Among the monsters said to roam the world’s desolate deserts and dense jungles, perhaps none is more feared than the bloodthirsty chupacabra (also spelled chupacabras). Rooted in conspiracy theory and anti-American sentiment, the chupacabra is a contradictory and bizarre amalgamation of vampiric monster, folk myth, and chameleon. It is a shapeshifter, changing its appearance and characteristics according to the time and place it is seen, and according to the beliefs and expectations of those who see it.
Bigfoot, the mysterious bipedal beast said to roam the North American wilderness, is named after what it leaves behind: big footprints. Bigfoot’s Hispanic cousin, the chupacabra, is also known less for what it is than for what it leaves behind: dead animals. Though goats are said to be its favorite prey (chupacabra means goat sucker in Spanish), they have also been blamed for attacks on cats, sheep, rabbits, dogs, chickens, ducks, hogs, and other animals.
Descriptions of the chupacabra vary widely, but many accounts suggest that the creature stands about four to five feet tall. It has short but powerful legs that allow it to leap fantastic distances, long claws, and terrifying black or glowing red eyes. Some claim it has spikes down its back; others report seeing stubby, bat-like wings. Some say the stench of sulfur taints the air around chupacabras, or that it emits a terrifying hiss when threatened.
While some (mistakenly) claim that chupacabra sightings date back to the 1970s, the monster first gained real notoriety in 1995 in Puerto Rico. Until my research no one knew for certain why or how the chupacabra seemingly suddenly sprang into existence, but many Latin Americans believe it is the unholy creation of secret U.S. government experiments in the jungles of Puerto Rico. It had a heyday of about five years, when it was widely reported in Mexico, Chile, Nicaragua, Spain, Argentina, Brazil, and Florida, among other places.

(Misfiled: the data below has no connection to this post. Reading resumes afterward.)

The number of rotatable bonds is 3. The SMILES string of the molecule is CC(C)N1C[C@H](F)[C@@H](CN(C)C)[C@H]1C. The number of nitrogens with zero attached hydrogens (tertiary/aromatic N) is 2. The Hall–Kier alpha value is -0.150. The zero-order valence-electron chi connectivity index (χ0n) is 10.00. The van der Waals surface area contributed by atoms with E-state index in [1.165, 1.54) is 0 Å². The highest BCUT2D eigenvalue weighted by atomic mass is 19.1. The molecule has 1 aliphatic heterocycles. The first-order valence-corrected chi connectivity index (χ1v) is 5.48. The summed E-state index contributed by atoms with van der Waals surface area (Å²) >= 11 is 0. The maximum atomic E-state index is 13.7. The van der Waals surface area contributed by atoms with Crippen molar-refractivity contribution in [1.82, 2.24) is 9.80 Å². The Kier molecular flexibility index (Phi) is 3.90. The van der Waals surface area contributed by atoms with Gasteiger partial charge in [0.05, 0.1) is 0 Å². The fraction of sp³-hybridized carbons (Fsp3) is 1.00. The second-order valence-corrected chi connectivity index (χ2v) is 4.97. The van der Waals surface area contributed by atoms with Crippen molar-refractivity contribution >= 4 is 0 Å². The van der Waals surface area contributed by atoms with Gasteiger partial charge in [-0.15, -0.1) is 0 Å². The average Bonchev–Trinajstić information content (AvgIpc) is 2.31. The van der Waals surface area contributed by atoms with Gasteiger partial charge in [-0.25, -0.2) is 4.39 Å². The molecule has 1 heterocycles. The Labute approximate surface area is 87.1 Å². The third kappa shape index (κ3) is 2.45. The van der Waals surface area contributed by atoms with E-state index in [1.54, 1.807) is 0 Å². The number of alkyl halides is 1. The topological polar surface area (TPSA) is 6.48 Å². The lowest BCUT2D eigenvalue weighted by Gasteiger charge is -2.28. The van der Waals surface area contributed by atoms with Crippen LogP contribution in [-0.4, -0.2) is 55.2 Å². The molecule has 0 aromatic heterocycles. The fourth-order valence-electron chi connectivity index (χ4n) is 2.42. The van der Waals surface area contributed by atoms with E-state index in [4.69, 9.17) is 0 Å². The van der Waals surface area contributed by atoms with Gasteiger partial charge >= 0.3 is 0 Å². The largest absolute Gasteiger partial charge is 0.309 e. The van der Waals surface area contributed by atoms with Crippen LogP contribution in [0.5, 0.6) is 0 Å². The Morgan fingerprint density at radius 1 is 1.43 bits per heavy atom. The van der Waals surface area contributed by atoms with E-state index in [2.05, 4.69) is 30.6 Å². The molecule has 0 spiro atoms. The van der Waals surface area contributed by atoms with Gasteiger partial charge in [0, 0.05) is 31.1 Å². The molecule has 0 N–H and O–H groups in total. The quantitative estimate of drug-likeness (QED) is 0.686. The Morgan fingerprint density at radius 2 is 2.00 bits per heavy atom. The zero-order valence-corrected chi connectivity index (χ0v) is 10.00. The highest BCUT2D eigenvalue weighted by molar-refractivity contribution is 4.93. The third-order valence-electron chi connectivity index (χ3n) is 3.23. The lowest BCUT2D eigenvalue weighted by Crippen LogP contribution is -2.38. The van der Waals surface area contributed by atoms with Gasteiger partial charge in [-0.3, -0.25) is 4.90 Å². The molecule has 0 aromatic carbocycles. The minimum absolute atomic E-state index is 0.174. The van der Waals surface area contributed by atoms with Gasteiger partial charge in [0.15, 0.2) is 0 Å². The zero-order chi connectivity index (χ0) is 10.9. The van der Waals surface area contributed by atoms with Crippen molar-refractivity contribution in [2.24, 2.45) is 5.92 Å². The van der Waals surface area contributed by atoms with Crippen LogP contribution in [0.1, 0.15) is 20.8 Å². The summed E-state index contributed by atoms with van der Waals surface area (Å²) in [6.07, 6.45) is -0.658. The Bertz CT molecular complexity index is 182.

The chupacabra can be categorized as appearing in three different physical forms (and countless cultural ones). Whatever form it takes, in fifteen years is has become a global phenomenon—the world’s third best-known monster (after Bigfoot and the Loch Ness Monster). In 2002, a writer for Fortean Times magazine noted that “Not since the advent of crop circles has a strange phenomenon been so quickly assimilated into popular culture. Chupacabras is now equal to the Loch Ness Monster or Bigfoot as a cultural icon.”
For a creature as well known as the chupacabra, it has been the subject of remarkably little serious research. Information on the beast is fragmentary, often poorly sourced, and contradictory. In the world of chupacabra, proven facts and wild speculations mix freely and indistinguishably. Researcher Karl Shuker has lamented the “immense confusion and contradiction” surrounding the chupacabra, making it “almost impossible to distinguish fact from fiction, and reality from hearsay and local lore” about the creature.
The chupacabra has of course made its way into various books on mysterious and unexplained mysteries. While a few authors write with some scholarship and authority on the chupacabra, the vast majority of information on the subject is rife with error, mistaken assumption, and misinformation. Often this is because authors, instead of doing the “heavy lifting” of any actual investigation, fact-checking, or research, will simply copy liberally from other authors and other sources, sometimes embellishing or inventing facts along the way to spice up the story. Tracking the Chupacabra: The Vampire Beast in Fact, Fiction, and Folklore is the first to fully explore—and solve—the decades-old mystery of this monster.